For the blogger whose subject material has been confiscated indefinitely, two avenues suggest themselves immediately - taking regular, unannounced vacations of up to five weeks at a time, thus killing off any semblance of a readership or making lists. SI's Zach Lowe and ESPN's network of writers have opted for the latter, creating rankings of the NBA's top players. While I'm not huge on the idea of cross-positional comparisons, Zach's whole list is worth reading (ESPN's is still underway) and gives us a chance to look at where individual Hornets rank.
Before the jump, an excerpt of Zach's explanation of his ranking system:
"[T]hese rankings are designed to... spotlight the 100 best NBA players, regardless of salary or current team context, based on where they stand at this very moment, approaching the (still theoretical) 2011-12 season.
There is no objective criteria for these rankings. The list is represents my opinion after watching far too many basketball games, scouring every statistic available, recalling conversations I've had while reporting on the league and poring over hours and hours of clips on Synergy Sports. And even with all that information, separating some of these guys amounts to making an impossible subjective call."
Sounds good to me. Jump on it.
Just Missed the Cut: (had to include him)
Marcus Thornton, SG, restricted free agent (Sacramento Kings): His late-season scoring spree in Sacramento isn't enough, I'm afraid, though he's a Point Forward League Pass favorite. He could never carve out a full-time rotation spot in New Orleans, and he way too many defensive lapses. Still, he's brimming with potential, he showed last season he can run a decent pick-and-roll and he looks to be a key part of Sacramento's future.
Okafor is a bit of mooch, in an endearing way, on offense: He's dependent on Chris Paul to find him on cuts and pick-and-rolls, or to draw so much attention from defenses that no one is there to block him out. He'll post up now and then, but he's not an elite back-to-the-basket force
Okafor's defense is what really gets him this ranking, though. Opponents shot just 20-of-80 against him in isolation and just 82-of-203 (40 percent) on post-ups - elite numbers, per Synergy. At 6-foot-10, he's not a disruptive pick-and-roll defender on the level of Dwight Howard or Tyson Chandler, but he's a force of a different kind.
David West, PF, unrestricted free agent (New Orleans Hornets)
2010-11 Stats: 18.9 PPG, 50.8 FG%, 80.7 FT%, 7.6 RPG, 2.3 APG
West's ugly knee injury, which cost him the final month of last season, did not really affect his ranking. He should be able to recover just fine, and explosiveness hasn't been a huge part of his game for years. West is like an anti-Josh Smith - totally unspectacular, but spectacularly reliable.
He's a pick-and-pop beast on offense. He also ranked among the league's top 50 in points per possession last season on both isolations and post-up chances, according to Synergy. He'll function well without Paul, if it comes to that, though perhaps not quite as well. West is unselfish and a good passer.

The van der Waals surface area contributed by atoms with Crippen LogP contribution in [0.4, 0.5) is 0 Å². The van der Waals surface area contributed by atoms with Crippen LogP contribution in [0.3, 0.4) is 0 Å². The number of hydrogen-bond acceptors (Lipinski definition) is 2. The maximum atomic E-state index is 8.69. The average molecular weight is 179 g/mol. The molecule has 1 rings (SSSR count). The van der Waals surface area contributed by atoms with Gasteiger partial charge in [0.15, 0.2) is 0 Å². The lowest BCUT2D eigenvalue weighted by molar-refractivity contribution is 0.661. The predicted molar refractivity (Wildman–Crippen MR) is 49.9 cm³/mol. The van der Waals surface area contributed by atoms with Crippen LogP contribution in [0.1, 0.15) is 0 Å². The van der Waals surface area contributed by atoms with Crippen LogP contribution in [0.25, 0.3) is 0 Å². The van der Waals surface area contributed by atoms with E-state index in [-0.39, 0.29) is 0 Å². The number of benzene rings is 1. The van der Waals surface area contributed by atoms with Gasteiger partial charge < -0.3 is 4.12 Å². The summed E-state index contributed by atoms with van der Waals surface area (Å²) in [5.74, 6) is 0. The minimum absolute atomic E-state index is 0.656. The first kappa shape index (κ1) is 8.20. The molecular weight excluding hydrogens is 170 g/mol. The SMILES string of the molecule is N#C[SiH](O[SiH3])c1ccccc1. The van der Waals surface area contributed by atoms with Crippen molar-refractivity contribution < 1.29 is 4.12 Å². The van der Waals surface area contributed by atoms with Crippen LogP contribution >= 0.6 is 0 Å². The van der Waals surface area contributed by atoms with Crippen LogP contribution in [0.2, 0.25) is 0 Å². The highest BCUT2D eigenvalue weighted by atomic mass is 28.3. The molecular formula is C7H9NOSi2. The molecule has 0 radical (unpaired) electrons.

Chris Paul, PG, New Orleans Hornets
2010-11 Stats: 15.9 PPG, 46.3 FG%, 38.8 3PT%, 9.8 APG, 4.1 RPG, 2.4 STL
Scour this blog and you won't find a single reference to any other player as the league's greatest point guard, not even while Rose was running away with the MVP. Even easing his way back from a serious knee injury, Paul led all point guards in PER and proved with a couple of masterpieces in the postseason that no point man can match his combination of deadeye shooting, patience, vision and defense.
He is knocking on the 50-40-90 door (50 percent from the field, 40 percent from three-point range and 90 percent from the line), and the idea of Paul's morphing into a Nash-level shooter should terrify the league because it will make him even more dangerous and lengthen his career by allowing him to pick his spots for drives to the hoop. He shot the ball better than Rose from all over the court, and he shot it less often, opting to involve his teammates more. Rose supporters will point out that Chicago's middling supporting cast forced the MVP to shoot more. But I look at the Hornets' lineup, and I see Marco Belinelli, Trevor Ariza and Emeka Okafor, and I wonder how they ever scored enough to win. Paul was the reason. He knows how - and where, and when - to create the best looks for each of his teammates.
The only possible knock on Paul is his durability. We'll see how he holds up in Year Two post-knee surgery, and when you're comparing players this good, it should matter that Paul might be getting to a point where he'll save his full game for the postseason. But for now, he still holds the title of League's Best Point Guard, regardless of where the MVP trophy is.
Definitely go read the entire list to get a sense of the context; I feel bad copy-pasting as much as I did here. It's one of the most comprehensive, excellently researched, and intricately explained player rankings we're likely to get this summer.